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At last, Freddie Roach will face his obsession

It’s a different type of obsession. Different from the one that moved him as a 5-year-old to help his mother each time she walked into a room with newly shined black eyes, different from avoiding as many daily beatings from the old man as he could, different from trying to survive 150 amateur fights and 53 more as a professional, different from battling Parkinson’s disease, different from running like crazy from any of the bad traits that came with being Paul Roach’s son.

It’s miles and miles beyond determination.

It’s all that matters to him.

Freddie Roach is a Hall of Fame trainer who for years has gone over in his mind every detail, every form of strategy, every potential surprise and counteraction, every movement that could decide a fight between Manny Pacquiao and Floyd Mayweather Jr.

It’s here now. It’s happening.

The torture can stop eating at Roach’s soul.

“Freddie has wanted this fight to his very marrow,” said Top Rank chairman Bob Arum of the man who leads Pacquiao’s corner. “He goes to sleep at night dreaming about it. For six years now, he has gone over and over and over how best to fight (Mayweather). It has become part of Freddie’s DNA.

“Anyone involved in boxing who doesn’t have respect for Floyd as a great fighter doesn’t understand boxing. That’s why Freddie is so focused. I’ve never seen him like this. Never seen him so driven.

“He’s insane about it, but in a good way.”

I suppose this means Roach doesn’t pull a Michelangelo and wear his shoes to bed or needs to arrange everything in pairs like David Beckham. But his fixation about the fight Saturday night at the MGM Grand Garden has reached addictive levels.

He has watched tape of every Mayweather fight over the past 19 years. He knows every elbow and shoulder roll Pacquiao might encounter. He realizes there is as good a chance Mayweather runs all night as he does stand and fight.

He also understands this: There is a difference between concerned and scared, between worry and fear.

“I don’t think fighters are scared,” Roach said. “We chose this business. If you’re scared, you should do something else. But (Mayweather) has picked and chosen who he wants to fight. I don’t think he picked this one. I really don’t think he wants to fight Manny. He’s knows it’s a big step up for him. I think he was forced to take the fight by Showtime because that deal was losing money.”

You will get arguments from both sides on the financials, but it’s true the first four of Mayweather’s six-fight contract with the cable channel have hardly generated the most compelling evenings. The most drama has been taking bets on whether C.J. Ross will ever again judge a fight above the pee-wee level.

The fight against Pacquiao will make up for any losses and then some.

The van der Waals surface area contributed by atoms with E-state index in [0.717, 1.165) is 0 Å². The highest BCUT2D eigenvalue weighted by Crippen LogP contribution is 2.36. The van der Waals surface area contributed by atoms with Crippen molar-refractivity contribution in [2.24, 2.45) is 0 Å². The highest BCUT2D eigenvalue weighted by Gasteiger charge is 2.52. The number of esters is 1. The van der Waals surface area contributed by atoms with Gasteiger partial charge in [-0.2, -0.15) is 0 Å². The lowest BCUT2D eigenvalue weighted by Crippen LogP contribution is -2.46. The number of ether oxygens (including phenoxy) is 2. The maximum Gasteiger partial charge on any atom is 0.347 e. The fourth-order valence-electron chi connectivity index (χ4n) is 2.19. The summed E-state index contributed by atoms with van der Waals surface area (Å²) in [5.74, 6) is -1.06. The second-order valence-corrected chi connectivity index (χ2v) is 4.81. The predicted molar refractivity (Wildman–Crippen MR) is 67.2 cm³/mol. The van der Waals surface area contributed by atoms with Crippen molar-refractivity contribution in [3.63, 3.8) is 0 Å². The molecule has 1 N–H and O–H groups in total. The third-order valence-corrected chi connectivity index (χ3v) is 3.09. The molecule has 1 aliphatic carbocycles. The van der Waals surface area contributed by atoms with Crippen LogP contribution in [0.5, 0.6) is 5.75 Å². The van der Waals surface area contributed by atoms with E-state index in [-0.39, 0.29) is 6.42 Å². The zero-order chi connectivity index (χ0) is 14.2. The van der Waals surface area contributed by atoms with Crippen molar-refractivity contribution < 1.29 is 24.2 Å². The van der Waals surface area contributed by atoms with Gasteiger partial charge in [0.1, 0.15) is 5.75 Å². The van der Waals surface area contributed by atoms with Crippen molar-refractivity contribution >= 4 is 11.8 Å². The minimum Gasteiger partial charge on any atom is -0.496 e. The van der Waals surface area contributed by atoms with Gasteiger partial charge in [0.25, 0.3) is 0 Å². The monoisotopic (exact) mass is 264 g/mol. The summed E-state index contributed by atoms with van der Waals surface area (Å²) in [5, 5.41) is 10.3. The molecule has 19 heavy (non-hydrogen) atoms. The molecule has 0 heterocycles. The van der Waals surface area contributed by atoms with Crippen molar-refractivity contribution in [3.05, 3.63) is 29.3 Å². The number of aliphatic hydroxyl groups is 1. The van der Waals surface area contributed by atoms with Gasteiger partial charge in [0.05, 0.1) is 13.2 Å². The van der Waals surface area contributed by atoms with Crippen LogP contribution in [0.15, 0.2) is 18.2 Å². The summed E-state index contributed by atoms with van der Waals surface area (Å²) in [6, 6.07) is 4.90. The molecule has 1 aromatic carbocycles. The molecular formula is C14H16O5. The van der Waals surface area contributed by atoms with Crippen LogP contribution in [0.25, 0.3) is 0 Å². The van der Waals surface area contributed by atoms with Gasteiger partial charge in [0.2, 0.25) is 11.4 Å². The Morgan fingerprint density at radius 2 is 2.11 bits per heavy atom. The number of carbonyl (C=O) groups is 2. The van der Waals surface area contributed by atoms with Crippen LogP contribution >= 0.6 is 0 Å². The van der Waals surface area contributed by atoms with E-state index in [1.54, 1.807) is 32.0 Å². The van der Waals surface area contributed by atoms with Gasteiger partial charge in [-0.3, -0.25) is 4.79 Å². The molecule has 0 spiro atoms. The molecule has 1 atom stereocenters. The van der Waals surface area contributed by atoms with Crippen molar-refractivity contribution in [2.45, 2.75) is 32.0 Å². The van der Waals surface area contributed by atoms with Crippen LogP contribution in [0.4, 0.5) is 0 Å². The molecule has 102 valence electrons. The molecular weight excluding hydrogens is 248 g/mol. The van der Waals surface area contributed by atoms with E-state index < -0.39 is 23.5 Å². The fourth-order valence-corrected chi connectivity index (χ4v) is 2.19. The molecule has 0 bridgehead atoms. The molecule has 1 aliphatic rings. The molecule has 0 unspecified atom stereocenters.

And then some even more.

There was a ring out back of the house in Dedham, Mass., where the sons of Paul Roach began sparring by age 6, where they awoke before 6 a.m. five days a week and had their road work done before breakfast, where they took the train from the projects into south Boston four nights a week for training, where unruly boys often got into trouble and Dad, a New England featherweight champion in 1947, did all his talking with his fists.

But one trait Paul demanded from his family, after whaling on his seven children, was loyalty. If you fought one Roach, you fought them all. If a fight broke out involving one of the kids outside, Paul sent all the children to take part, girls included.

It is this sort of unabashed allegiance Roach now feels for Pacquiao, who when asking the trainer to work with him 15 years ago first showed Roach tapes of others knocking him out.

Pacquiao’s point: Defeat is as much part of one’s life as victory. It’s important to learn from both.

Roach is his father’s son in some ways, all tough and determined and able to battle Parkinson’s with the idea that the last thing you do is lay down and die. You fight with every ounce of sweat and desire. He learned that most from his mother, Barbara, who served as a boxing judge for more than 30 years.

The tough part for all of them was going home to Paul.

But while his upbringing hardened Freddie, the mere idea of this fight has caused a sort of rebirth in the 55-year-old. For years now, he has waited, sometimes patiently, most times not, all the while planning and scheming and obsessing over how Pacquiao would be the one to stain Mayweather’s perfect record.

“You train to win, and that’s something we have done very hard,” Roach said. “I’m not sure this is a must-win fight that would (define) our careers. I’ve been training Manny for this opponent for years. I know a lot about (Mayweather). I think we have covered every base and have a winning formula. Would it be disappointing to lose? Yes. But losing to a great fighter like this, there is no shame. But it’s true I have wanted this fight very badly. I have thought about it for a long time.

“I know my guy is going to deliver.”

Finally, he no longer must be obsessed with the unknown.

Come late Saturday, his soul will be free from such torture.

Las Vegas Review-Journal sports columnist Ed Graney can be reached at egraney@reviewjournal.com or 702-383-4618. His new show, “Seat and Ed,” debuts May 4 on KRLV 1340 and will be heard from 2 p.m. to 4 p.m. Monday through Friday. Follow him on Twitter: @edgraney.

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